Thornberry takes a bow
She fought a good fight, but reality and a complete lack of support finally caught up with Emily Thornberry. She’s dropped out having failed to secure enough nominations to make it onto the ballot.
Debates, debates, debates
It’s been a heavy week of hustings with a Newsnight, Channel 4 and Victoria Derbyshire specials thrown in for good measure. So far, we’ve learned that Keir Starmer thinks the Iraq war was illegal, Rebecca Long Bailey would consider IndieRef 2, doesn't think Corbynism exisits and that Lisa Nandy doesn’t know who Billie Eilish is but would quite like to get rid of the Monarchy, apart from Queen Meghan.
Taking the pledge
Is Keir Starmer feeling a little nervous? Polls suggest he’s way out in front, but this week he released series of ten pledges reiterating his support for nationalisation, taxes on the rich, the end of universal credit, protections for human rights and action on climate change.
He also argued that the Iraq war was illegal and promised any future action will have to meet three tests:
- Is it legal under international law?
- Are its goals achievable?
- Does it have the consent of parliament?
Much has been written about media bias, not least on this website. We all know the mainstream media is dysfunctional, but what do we do about it? Rebecca Long Bailey has a plan. In an excellent interview she recalled some of the strangest claims made about her in the press and talked about a rebuttal unit which will combat misinformation and smears.
A digital unit will concentrate on producing viral content which not only combats smears but gets Labour’s message out in a variety of ways.
Suave men in suits
In one of the few personal attacks in this campaign, Long Bailey has taken a swipe against Keir Starmer. ‘Suave men in suits’, she says, aren’t going to win this campaign for Labour. Instead the party must produce something different to connect with the voters it has lost.
Starmer, meanwhile, has been defending his Brexit policy. Although all evidence suggests this was the biggest factor in Labour’s defeat he still thinks it was the right play. However, it has been indecisive in setting out how it would campaign for a second referendum.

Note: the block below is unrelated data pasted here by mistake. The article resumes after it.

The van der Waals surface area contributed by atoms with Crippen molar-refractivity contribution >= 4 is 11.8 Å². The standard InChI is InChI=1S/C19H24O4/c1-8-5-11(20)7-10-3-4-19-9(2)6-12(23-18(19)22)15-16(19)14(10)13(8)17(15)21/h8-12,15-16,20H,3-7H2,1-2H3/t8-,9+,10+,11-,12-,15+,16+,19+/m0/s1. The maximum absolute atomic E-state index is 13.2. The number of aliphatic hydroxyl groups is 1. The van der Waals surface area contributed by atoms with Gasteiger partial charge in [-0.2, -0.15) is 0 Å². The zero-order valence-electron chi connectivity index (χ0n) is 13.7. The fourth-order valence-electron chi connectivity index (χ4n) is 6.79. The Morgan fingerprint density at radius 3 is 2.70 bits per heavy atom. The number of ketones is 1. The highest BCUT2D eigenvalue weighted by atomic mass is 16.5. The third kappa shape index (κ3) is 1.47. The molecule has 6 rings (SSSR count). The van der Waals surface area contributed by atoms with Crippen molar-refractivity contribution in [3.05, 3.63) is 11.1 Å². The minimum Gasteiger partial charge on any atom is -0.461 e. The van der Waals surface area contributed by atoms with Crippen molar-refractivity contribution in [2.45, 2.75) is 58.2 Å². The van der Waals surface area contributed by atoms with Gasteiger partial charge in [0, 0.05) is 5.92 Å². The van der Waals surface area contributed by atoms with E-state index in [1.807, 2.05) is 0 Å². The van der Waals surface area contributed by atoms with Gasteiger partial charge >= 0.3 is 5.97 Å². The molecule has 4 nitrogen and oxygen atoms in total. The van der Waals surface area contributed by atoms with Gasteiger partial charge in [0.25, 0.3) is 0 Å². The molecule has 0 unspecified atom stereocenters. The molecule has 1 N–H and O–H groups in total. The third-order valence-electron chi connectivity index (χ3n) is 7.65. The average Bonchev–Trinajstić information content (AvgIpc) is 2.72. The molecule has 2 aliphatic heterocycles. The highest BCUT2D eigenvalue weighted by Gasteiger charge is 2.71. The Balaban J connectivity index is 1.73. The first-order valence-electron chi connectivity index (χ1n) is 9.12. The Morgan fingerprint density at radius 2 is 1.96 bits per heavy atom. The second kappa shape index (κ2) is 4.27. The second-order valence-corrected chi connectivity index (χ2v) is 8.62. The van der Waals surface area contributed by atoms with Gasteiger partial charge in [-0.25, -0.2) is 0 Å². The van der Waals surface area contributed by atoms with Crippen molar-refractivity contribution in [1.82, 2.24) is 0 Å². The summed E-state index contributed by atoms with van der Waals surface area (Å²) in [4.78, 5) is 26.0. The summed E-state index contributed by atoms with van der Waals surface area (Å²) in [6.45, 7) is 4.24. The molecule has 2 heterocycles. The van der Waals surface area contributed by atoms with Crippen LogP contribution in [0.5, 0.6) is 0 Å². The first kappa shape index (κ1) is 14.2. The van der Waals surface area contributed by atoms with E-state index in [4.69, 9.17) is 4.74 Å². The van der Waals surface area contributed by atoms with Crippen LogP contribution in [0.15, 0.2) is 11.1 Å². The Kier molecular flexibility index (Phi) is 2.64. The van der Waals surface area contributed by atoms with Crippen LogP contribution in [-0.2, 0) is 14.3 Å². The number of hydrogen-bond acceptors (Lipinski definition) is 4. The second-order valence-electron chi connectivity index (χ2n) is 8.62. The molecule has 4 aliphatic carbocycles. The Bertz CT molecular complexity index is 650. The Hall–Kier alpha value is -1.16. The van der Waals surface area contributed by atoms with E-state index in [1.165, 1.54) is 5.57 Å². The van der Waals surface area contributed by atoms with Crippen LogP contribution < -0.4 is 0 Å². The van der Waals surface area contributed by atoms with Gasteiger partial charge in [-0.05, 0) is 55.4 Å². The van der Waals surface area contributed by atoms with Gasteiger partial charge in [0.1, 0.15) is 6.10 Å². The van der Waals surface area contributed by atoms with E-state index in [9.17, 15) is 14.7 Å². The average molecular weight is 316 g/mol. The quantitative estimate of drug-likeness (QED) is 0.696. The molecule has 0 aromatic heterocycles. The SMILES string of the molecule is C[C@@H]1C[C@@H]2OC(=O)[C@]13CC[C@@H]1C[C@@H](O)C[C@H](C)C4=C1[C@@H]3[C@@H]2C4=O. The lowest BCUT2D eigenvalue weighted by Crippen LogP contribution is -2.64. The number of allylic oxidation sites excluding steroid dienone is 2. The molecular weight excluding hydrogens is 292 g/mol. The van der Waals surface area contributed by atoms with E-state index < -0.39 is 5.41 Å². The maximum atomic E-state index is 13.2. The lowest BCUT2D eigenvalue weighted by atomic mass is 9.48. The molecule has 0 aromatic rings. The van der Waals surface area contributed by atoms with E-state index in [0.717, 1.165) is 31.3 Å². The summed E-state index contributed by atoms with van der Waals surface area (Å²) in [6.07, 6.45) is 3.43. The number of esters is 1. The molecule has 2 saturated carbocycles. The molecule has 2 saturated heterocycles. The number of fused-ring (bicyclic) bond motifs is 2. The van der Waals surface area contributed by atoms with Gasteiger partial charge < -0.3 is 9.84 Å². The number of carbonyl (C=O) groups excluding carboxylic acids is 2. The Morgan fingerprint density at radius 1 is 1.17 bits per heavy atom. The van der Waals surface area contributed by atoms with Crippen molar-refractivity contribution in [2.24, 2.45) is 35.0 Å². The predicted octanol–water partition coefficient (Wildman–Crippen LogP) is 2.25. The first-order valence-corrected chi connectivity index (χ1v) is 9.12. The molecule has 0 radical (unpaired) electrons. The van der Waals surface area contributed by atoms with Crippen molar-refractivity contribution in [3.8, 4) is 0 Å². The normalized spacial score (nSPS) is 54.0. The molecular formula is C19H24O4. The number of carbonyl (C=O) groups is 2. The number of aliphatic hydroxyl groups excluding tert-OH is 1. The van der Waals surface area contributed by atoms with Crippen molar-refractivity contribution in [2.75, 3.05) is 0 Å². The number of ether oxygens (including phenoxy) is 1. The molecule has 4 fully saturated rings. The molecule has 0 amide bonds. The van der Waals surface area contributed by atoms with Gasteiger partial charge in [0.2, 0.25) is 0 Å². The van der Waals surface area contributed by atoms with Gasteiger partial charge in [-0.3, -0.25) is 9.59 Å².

Could trans rights be the new antisemitism? A fresh argument has broken out over issues of trans rights. Several candidates, including Lisa Nandy, Rebecca Long Bailey and Andrea Raynor signed a pledge card drawn up by the Labour Campaign for Trans rights. The card names and shames a number of groups as being anti trans exclusionist including Woman’s Place who had reacted angrily demanding the candidates produce evidence. Woman’s Place has often been accused of bigotry from many quarters with a report from OpenDemocracy highlighting the similarity of their attitudes to trans rights to those of the Christian right.
Rebecca Long Bailey also promised to end a law which allows women’s refuges to refuse access to trans women.
Right of return
Nandy has also endorsed a number of pledges issued by the Palestine Solidarity Campaign on the Israel/Palestine conflict which include the right of refugees to return. After the Jewish Labour movement nominated her to be leader, she backed the pledges which include a collective right to self-determination.
End of the stitch up
Nandy has called for an end to Labour candidate ‘stitch ups’ when nominating candidates to be MPs and that the party should stop nominating peers altogether. She argued that Labour needs a fair recruitment process for all its prospective MPs.
(Written by Tom Cropper, edited by Michael O'Sullivan)